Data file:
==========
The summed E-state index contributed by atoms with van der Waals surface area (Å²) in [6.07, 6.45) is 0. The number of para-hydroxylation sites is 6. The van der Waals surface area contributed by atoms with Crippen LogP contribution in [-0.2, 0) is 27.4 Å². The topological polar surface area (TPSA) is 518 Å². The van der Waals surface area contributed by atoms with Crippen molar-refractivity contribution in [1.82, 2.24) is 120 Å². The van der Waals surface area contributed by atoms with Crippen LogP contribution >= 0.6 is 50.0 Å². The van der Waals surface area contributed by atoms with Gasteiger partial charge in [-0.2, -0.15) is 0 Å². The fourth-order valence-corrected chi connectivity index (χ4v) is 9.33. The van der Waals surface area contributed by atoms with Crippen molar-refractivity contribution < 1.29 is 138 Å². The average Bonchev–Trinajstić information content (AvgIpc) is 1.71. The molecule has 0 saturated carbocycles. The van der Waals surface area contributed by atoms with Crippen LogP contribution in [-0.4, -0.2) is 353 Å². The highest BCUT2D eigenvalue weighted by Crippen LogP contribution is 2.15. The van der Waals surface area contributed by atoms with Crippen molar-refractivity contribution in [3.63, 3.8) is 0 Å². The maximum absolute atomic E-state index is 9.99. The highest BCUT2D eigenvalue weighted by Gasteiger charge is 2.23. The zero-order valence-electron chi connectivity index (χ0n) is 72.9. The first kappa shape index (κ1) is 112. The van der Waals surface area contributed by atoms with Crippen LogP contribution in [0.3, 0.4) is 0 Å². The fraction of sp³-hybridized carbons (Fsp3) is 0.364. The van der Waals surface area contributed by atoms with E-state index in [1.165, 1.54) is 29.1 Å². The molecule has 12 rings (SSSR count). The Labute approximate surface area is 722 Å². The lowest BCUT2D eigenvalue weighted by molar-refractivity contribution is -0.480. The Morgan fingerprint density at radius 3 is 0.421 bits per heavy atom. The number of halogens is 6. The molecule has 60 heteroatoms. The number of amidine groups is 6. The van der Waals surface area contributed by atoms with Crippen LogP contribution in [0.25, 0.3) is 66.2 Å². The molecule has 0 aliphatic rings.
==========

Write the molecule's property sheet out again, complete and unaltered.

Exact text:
The summed E-state index contributed by atoms with van der Waals surface area (Å²) in [6.07, 6.45) is 0. The number of para-hydroxylation sites is 6. The van der Waals surface area contributed by atoms with Crippen LogP contribution in [-0.2, 0) is 27.4 Å². The topological polar surface area (TPSA) is 518 Å². The van der Waals surface area contributed by atoms with Crippen molar-refractivity contribution in [1.82, 2.24) is 120 Å². The van der Waals surface area contributed by atoms with Crippen LogP contribution >= 0.6 is 50.0 Å². The van der Waals surface area contributed by atoms with Gasteiger partial charge in [-0.2, -0.15) is 0 Å². The fourth-order valence-corrected chi connectivity index (χ4v) is 9.33. The van der Waals surface area contributed by atoms with Crippen molar-refractivity contribution < 1.29 is 138 Å². The average Bonchev–Trinajstić information content (AvgIpc) is 1.71. The molecule has 0 saturated carbocycles. The van der Waals surface area contributed by atoms with Crippen LogP contribution in [-0.4, -0.2) is 353 Å². The highest BCUT2D eigenvalue weighted by Crippen LogP contribution is 2.15. The van der Waals surface area contributed by atoms with Crippen molar-refractivity contribution in [3.63, 3.8) is 0 Å². The maximum absolute atomic E-state index is 9.99. The highest BCUT2D eigenvalue weighted by Gasteiger charge is 2.23. The zero-order valence-electron chi connectivity index (χ0n) is 72.9. The first kappa shape index (κ1) is 112. The van der Waals surface area contributed by atoms with Crippen LogP contribution in [0.3, 0.4) is 0 Å². The fraction of sp³-hybridized carbons (Fsp3) is 0.364. The van der Waals surface area contributed by atoms with E-state index in [1.165, 1.54) is 29.1 Å². The molecule has 12 rings (SSSR count). The Labute approximate surface area is 722 Å². The lowest BCUT2D eigenvalue weighted by molar-refractivity contribution is -0.480. The Morgan fingerprint density at radius 3 is 0.421 bits per heavy atom. The number of halogens is 6. The molecule has 60 heteroatoms. The number of amidine groups is 6. The van der Waals surface area contributed by atoms with Crippen LogP contribution in [0.25, 0.3) is 66.2 Å². The molecule has 0 aliphatic rings.